Thanks very much to Paula, to Jane, to the incredibly courageous Trudy, and to people from all walks of life here. To my colleagues Kelly and Michaelia and Nola and Ken.
To the Leader of the Opposition, to Bill and his team, to Tanya and Catherine and others. I think that we’ve drawn across all party lines.
To Pauline and Sarah, and everybody here with me. We’re drawn together by a common cause, something of great power. So powerful that it can bring Bill and I together to wear teal ties on the same day.
But today is of course a story of sadness and hope. Sadness and hope. To look briefly for a moment at the broader issue of cancer before looking at ovarian cancer and in the future, cancer touches every Australian family ultimately.
We all know that. My family is amongst them. But the size and scale are daunting, the challenge is one we can deal with. We know that perhaps 134,000 Australians will be diagnosed with some form of cancer this year.
We know that perhaps 47,000 Australians will lose that battle this year. Together, across the different sides, we’ve been able to support that battle with over $2 billion of research funding since 2000, across successive governments. But there’s more to be done.
Within the ovarian cancer space, exactly as Trudy says, this is the most significant cancer in terms of the degree of survival within the gynaecological cancers.
Fifteen hundred Australian women are likely to be diagnosed with ovarian cancer this year. The survival rate is less than half, and as you say, 44 per cent are up from what it was 10 years ago, but only up a tiny bit.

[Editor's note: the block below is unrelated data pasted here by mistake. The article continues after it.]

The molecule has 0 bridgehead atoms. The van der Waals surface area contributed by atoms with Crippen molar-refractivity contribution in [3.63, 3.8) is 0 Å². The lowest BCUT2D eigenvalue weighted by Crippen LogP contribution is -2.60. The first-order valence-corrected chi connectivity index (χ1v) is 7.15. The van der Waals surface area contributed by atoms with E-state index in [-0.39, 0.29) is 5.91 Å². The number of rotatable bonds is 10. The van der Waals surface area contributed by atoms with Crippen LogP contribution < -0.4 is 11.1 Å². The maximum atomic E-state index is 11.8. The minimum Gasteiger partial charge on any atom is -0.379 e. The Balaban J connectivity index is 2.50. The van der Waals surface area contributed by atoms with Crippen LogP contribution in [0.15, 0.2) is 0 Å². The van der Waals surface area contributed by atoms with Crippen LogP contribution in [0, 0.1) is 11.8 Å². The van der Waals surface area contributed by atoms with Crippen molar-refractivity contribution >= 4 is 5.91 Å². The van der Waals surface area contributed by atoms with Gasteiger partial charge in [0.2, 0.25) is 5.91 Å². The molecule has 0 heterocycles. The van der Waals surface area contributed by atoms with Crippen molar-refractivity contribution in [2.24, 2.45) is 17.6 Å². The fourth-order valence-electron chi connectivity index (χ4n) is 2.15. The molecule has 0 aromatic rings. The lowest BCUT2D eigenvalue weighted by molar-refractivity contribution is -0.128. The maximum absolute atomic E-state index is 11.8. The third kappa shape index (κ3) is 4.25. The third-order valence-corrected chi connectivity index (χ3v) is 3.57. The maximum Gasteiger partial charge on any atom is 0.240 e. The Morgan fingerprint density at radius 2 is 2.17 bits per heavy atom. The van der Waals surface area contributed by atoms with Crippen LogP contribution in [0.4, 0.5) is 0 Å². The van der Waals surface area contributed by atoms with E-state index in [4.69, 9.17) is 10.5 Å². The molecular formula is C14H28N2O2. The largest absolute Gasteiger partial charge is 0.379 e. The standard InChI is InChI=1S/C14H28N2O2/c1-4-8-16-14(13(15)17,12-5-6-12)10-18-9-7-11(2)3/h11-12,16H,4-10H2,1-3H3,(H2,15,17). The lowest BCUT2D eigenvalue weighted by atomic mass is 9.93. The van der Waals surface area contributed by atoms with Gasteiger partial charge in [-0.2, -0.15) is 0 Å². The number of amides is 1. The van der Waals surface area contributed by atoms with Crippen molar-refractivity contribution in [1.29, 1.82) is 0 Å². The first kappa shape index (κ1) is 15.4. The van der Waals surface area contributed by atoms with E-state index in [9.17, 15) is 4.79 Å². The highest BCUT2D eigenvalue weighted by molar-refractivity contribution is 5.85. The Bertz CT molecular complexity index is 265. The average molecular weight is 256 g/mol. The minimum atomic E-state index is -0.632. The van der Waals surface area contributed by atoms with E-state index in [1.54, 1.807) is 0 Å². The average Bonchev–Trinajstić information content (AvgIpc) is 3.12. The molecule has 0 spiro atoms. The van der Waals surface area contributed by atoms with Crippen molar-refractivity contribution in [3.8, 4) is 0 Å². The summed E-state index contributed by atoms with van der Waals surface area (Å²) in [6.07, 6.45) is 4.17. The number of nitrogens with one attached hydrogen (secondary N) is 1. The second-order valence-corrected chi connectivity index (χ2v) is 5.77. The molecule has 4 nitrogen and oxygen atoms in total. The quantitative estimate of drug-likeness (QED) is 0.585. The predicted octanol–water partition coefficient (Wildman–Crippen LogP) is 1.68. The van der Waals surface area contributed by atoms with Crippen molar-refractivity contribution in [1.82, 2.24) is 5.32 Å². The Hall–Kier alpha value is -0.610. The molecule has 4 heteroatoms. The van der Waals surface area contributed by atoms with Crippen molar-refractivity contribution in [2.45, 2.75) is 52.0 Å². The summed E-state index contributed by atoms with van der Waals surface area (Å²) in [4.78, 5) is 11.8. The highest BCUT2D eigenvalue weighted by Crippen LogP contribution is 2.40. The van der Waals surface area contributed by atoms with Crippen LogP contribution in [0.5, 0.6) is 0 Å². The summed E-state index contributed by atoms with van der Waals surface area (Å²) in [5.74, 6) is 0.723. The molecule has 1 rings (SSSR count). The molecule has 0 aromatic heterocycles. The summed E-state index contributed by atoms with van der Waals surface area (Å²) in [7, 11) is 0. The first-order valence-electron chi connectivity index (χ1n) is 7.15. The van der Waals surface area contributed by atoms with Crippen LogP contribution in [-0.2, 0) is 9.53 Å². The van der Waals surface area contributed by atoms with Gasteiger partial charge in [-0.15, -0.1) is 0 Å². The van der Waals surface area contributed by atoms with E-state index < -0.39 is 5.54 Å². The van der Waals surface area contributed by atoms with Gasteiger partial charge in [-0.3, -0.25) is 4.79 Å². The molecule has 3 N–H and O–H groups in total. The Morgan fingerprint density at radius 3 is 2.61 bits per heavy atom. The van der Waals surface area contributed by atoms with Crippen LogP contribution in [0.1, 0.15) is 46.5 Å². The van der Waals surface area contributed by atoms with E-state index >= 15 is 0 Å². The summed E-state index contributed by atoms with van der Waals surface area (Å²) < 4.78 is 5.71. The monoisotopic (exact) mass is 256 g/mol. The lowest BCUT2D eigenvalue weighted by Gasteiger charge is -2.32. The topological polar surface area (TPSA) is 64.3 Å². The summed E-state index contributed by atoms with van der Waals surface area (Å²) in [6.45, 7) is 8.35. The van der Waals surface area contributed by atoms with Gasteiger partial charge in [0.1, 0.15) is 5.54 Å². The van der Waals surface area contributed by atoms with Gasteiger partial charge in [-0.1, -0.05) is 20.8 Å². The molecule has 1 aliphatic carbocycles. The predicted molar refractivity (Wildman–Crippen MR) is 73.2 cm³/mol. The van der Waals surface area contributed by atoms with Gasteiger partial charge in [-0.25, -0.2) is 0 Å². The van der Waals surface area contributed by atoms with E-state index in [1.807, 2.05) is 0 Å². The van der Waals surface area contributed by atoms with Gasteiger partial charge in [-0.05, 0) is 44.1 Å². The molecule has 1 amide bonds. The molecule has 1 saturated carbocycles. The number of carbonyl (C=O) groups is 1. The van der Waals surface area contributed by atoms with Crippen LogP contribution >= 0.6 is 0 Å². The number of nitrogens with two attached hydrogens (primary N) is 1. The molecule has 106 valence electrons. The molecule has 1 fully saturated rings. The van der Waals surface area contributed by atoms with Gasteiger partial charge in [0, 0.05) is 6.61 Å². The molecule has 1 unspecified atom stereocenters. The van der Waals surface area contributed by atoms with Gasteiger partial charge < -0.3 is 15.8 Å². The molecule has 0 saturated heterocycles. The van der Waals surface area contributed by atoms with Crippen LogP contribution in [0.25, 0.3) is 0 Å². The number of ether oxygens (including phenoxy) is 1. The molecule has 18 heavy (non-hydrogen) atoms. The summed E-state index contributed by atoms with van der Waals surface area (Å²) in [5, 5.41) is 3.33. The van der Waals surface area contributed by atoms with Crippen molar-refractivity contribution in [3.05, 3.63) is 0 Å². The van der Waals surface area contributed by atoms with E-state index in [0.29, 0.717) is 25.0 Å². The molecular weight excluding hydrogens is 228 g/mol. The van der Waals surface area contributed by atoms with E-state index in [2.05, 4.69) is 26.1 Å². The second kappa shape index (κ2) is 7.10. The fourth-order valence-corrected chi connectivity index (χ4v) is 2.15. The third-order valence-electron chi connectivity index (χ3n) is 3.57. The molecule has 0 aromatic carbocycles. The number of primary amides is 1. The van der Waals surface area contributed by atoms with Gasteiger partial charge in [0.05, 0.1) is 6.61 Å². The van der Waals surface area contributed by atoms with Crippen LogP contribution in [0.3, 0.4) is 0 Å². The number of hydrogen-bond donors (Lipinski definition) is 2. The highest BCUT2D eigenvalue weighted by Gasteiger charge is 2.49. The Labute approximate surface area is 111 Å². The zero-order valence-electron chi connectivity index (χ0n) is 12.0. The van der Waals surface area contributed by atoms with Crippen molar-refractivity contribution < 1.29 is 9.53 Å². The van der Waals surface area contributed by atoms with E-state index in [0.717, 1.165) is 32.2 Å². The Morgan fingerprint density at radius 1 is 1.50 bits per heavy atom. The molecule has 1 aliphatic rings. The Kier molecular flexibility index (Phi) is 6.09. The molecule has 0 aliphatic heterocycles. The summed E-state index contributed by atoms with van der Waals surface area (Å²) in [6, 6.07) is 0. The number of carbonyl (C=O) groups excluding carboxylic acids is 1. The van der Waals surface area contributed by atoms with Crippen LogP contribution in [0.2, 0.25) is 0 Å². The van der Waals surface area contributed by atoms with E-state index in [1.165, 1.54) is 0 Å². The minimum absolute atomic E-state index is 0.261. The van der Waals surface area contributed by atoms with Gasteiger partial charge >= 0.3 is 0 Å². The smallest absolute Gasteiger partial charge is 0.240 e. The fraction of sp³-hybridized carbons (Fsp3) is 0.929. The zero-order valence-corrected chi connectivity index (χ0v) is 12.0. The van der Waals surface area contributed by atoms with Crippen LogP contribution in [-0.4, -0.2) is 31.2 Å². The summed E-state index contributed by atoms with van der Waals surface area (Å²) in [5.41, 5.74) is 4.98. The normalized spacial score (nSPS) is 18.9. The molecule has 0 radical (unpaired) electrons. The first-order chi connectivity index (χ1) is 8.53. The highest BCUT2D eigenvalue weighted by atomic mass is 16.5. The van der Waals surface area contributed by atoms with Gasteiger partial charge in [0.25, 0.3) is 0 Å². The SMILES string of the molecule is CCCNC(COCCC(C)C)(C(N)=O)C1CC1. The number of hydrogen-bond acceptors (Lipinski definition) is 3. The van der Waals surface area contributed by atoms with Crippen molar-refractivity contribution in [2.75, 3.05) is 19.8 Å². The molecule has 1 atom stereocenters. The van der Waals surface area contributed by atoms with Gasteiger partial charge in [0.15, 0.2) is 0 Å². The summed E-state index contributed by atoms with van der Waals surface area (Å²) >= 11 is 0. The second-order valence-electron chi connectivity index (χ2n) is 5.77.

So it’s a cancer which is an incredibly tough sentence, and there are stories which are hard, but dealt with in amazing courage, and then stories like Paula’s where we see the success.
I knew Jeannie Ferris, as many of us here did, and a beautiful soul and spirit, and somebody who fought courageously to the end.
Together we have put over $107 million into ovarian cancer research, but again, there’s more to be done.
And so as I turn to the future, about making sure that there is an awareness, and then with Ovarian Cancer Australia we’ll be sitting down later this morning to map out that future.
As I turn to the future in terms of treatment, I’m really pleased to be able to reaffirm today that only a few days ago I have been privileged of listing Olaparib on the Pharmaceutical Benefits Scheme.
This is a drug that will help 237 women approximately in Australia this year in their battle with ovarian cancer. What would otherwise have been more than $100,000 a year, will now be available for $38.80 per script or $6.30 per script.
And that is the genius of the fight to list and to obtain drugs at available prices that change lives, which is a shared passion across all parts of the parliamentary world.
But none of that is ultimately a cure, and that cure is the last part of the task. It won’t happen overnight, but I gained the privilege on the weekend to announce the National Health and Medical Research Council grants.
As part of that, there is $39 million for cancer research. As part of that, there is $13 million which we announced for Peter MacCallum for their work into immunotherapy.
And what is immunotherapy? It’s teaching the body to turn on the T cells, to fight back against the cancer. This is the work of Macfarlane Burnet from 60 years ago made real today.
And we met people such as Jim and Kay who had incurable cancers with no other way forward. With this new treatment, with this new research, they’ve given them a breakthrough.
Not just an extension of life, but the ability to defeat it. It won’t play to everything. It won’t always work.
That is the way forward to provide these options. So we’ll work together. We pledge to work together.
I thank Trudy and everybody else for their work, and I am ultimately reminded in the ovarian cancer story of the words of Tennyson’s Ulysses: to strive, to seek, to find, but not to yield.